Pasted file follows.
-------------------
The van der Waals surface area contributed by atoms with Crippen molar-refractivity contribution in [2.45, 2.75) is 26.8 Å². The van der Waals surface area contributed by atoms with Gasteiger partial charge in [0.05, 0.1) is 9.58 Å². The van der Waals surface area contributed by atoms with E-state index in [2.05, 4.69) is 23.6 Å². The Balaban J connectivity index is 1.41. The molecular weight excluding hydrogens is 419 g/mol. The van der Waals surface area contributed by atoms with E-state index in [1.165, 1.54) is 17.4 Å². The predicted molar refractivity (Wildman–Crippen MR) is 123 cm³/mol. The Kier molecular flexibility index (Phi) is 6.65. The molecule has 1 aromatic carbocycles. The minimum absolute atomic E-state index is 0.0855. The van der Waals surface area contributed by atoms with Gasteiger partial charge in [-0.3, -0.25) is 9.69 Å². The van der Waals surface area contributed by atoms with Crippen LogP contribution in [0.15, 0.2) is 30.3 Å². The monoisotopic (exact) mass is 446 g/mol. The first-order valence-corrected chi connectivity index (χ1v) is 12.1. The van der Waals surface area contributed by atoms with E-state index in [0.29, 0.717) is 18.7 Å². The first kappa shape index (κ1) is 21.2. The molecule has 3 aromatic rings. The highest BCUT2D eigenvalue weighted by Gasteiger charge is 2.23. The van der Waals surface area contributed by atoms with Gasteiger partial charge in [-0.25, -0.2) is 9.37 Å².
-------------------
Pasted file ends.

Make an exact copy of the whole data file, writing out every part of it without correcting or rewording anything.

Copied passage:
The van der Waals surface area contributed by atoms with Crippen molar-refractivity contribution in [2.45, 2.75) is 26.8 Å². The van der Waals surface area contributed by atoms with Gasteiger partial charge in [0.05, 0.1) is 9.58 Å². The van der Waals surface area contributed by atoms with E-state index in [2.05, 4.69) is 23.6 Å². The Balaban J connectivity index is 1.41. The molecular weight excluding hydrogens is 419 g/mol. The van der Waals surface area contributed by atoms with E-state index in [1.165, 1.54) is 17.4 Å². The predicted molar refractivity (Wildman–Crippen MR) is 123 cm³/mol. The Kier molecular flexibility index (Phi) is 6.65. The molecule has 1 aromatic carbocycles. The minimum absolute atomic E-state index is 0.0855. The van der Waals surface area contributed by atoms with Gasteiger partial charge in [-0.3, -0.25) is 9.69 Å². The van der Waals surface area contributed by atoms with Crippen LogP contribution in [0.15, 0.2) is 30.3 Å². The monoisotopic (exact) mass is 446 g/mol. The first-order valence-corrected chi connectivity index (χ1v) is 12.1. The van der Waals surface area contributed by atoms with E-state index in [0.29, 0.717) is 18.7 Å². The first kappa shape index (κ1) is 21.2. The molecule has 3 aromatic rings. The highest BCUT2D eigenvalue weighted by Gasteiger charge is 2.23. The van der Waals surface area contributed by atoms with Gasteiger partial charge in [-0.25, -0.2) is 9.37 Å².